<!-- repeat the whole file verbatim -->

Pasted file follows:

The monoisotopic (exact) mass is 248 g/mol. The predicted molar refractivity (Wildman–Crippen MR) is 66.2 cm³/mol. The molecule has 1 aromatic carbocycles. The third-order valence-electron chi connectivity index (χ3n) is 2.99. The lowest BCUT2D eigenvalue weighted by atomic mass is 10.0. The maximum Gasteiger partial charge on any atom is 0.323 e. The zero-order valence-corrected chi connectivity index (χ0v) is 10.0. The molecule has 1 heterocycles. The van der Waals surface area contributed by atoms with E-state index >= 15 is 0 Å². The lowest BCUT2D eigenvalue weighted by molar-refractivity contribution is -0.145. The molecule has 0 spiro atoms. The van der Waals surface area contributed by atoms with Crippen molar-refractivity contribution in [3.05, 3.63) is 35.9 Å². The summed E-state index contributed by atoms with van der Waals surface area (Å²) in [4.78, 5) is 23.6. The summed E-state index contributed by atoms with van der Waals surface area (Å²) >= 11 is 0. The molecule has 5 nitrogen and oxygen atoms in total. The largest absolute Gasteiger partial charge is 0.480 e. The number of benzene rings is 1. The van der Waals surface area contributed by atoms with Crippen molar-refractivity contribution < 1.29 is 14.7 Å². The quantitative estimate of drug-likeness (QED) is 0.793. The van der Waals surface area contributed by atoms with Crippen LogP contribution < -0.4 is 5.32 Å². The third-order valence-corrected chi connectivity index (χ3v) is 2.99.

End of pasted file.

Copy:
The monoisotopic (exact) mass is 248 g/mol. The predicted molar refractivity (Wildman–Crippen MR) is 66.2 cm³/mol. The molecule has 1 aromatic carbocycles. The third-order valence-electron chi connectivity index (χ3n) is 2.99. The lowest BCUT2D eigenvalue weighted by atomic mass is 10.0. The maximum Gasteiger partial charge on any atom is 0.323 e. The zero-order valence-corrected chi connectivity index (χ0v) is 10.0. The molecule has 1 heterocycles. The van der Waals surface area contributed by atoms with E-state index >= 15 is 0 Å². The lowest BCUT2D eigenvalue weighted by molar-refractivity contribution is -0.145. The molecule has 0 spiro atoms. The van der Waals surface area contributed by atoms with Crippen molar-refractivity contribution in [3.05, 3.63) is 35.9 Å². The summed E-state index contributed by atoms with van der Waals surface area (Å²) in [4.78, 5) is 23.6. The summed E-state index contributed by atoms with van der Waals surface area (Å²) >= 11 is 0. The molecule has 5 nitrogen and oxygen atoms in total. The largest absolute Gasteiger partial charge is 0.480 e. The number of benzene rings is 1. The van der Waals surface area contributed by atoms with Crippen molar-refractivity contribution < 1.29 is 14.7 Å². The quantitative estimate of drug-likeness (QED) is 0.793. The van der Waals surface area contributed by atoms with Crippen LogP contribution < -0.4 is 5.32 Å². The third-order valence-corrected chi connectivity index (χ3v) is 2.99.